The Smell Of Home
Words & Photos by Megan Leanne
Have you ever been away from home, and suddenly caught just a hint of a smell or something from your childhood? Maybe it’s the cool milky smell of a newborn brother or sister, or the specific flowery brand of detergent you once used. There are always a few smells that one can associate with from growing up. In the same way, there are new scents and aromas in different stages of our lives that serve as a constant reminder of the people we have been and the scents we have carried.
However much our own aroma changes, there is one that will always be connected with what we consider home. For me, home is the smell of my mum’s homemade bread. Each Sunday when she bakes for the week, the warm and inviting aroma sinks into every crevice of the house and lingers for days on end. Home is the ever present whiff of the almonds and beeswax lotion I use that somehow manages to rub off in the slightest and most miniscule amount onto every table, wall, and veneer. Home is also the buttery smell of coconut and vanilla oatmeal from my shampoo and soap. It’s the fragrance my cat carries after rolling in my leftover shower water once I’ve finished washing out the soap, leaving him to carry the bouquet across the house. He gives each room of my home an encompassing glow of spiced cinnamon oats and cool ocean breeze. Home smells like safety and comfort. It is the warm blanket I keep myself in at night and the stove I heat up in the morning. Every inch of it sends off a scent that can only be attributed to itself. While these collected scents would not seem to be the ideal fragrance combination, they give the rooms I live in such an extraordinary personality and vibrancy.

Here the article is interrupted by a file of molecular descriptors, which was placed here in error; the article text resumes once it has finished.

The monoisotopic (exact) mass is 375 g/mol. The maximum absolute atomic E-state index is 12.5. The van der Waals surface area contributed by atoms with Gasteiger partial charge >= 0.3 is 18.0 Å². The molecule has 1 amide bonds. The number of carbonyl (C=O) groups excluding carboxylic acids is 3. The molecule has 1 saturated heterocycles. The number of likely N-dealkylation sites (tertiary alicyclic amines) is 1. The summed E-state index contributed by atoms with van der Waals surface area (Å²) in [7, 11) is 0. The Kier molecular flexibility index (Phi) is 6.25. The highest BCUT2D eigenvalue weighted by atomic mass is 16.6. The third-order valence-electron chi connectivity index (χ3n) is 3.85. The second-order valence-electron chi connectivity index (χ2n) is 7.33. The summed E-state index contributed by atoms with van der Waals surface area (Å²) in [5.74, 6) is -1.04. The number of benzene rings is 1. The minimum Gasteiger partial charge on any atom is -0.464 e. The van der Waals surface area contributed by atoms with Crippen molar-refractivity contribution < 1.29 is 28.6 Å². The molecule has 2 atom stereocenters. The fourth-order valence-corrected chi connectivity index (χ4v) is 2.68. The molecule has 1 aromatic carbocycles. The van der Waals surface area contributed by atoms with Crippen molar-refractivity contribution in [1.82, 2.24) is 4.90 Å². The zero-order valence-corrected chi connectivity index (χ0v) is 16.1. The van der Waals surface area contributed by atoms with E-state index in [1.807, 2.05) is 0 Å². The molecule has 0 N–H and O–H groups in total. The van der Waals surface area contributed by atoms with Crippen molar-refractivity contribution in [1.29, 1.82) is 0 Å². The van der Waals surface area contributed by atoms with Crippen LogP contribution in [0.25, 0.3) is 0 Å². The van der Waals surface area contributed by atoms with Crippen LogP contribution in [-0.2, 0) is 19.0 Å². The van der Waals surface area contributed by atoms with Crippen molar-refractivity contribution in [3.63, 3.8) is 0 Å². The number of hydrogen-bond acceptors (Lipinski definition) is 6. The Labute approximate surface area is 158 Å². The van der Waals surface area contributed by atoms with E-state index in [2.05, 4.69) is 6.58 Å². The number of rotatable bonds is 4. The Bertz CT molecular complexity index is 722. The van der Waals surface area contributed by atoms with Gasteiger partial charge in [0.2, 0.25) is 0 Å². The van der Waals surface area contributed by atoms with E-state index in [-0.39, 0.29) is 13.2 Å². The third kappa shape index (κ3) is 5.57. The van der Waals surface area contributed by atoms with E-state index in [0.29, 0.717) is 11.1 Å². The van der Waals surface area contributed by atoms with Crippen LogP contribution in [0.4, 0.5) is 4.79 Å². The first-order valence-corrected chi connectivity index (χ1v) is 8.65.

One friend and fellow writer, describes her mother’s smell as the most notable symbol of where she lives. She beautifully details how to her, home to is a collective perfume of her mother’s Chanel No. 5 and the specific brand of hairspray she uses combined with oily kitchen odors and the fresh coffee they share in the mornings. She describes the blooming and fresh floral scent her mother’s indoor plants bring in, giving her house the crisp and refreshing aroma. She comments on how, like the interior decoration of her house, the scent is always in constant shift. It never stays the same for a long amount of time. Like us, our “home scent” adapts and changes over time.
Home smells like us. It comes from the people and products we bring into our lives. Both naturally, from the environments we live in to the people we live with, and from the food we make to the synthetic blends we buy. It belongs simply to us. It seeps from our fingertips and is ever changing. We should be proud of our own incense, as we are the world’s most original perfume.
Megan Leanne is a writer and photographer from the San Francisco bay area. You can follow her on instagram @crieffs
This article appeared in ODOU issue 3
If you liked it, you might like to read the rest of it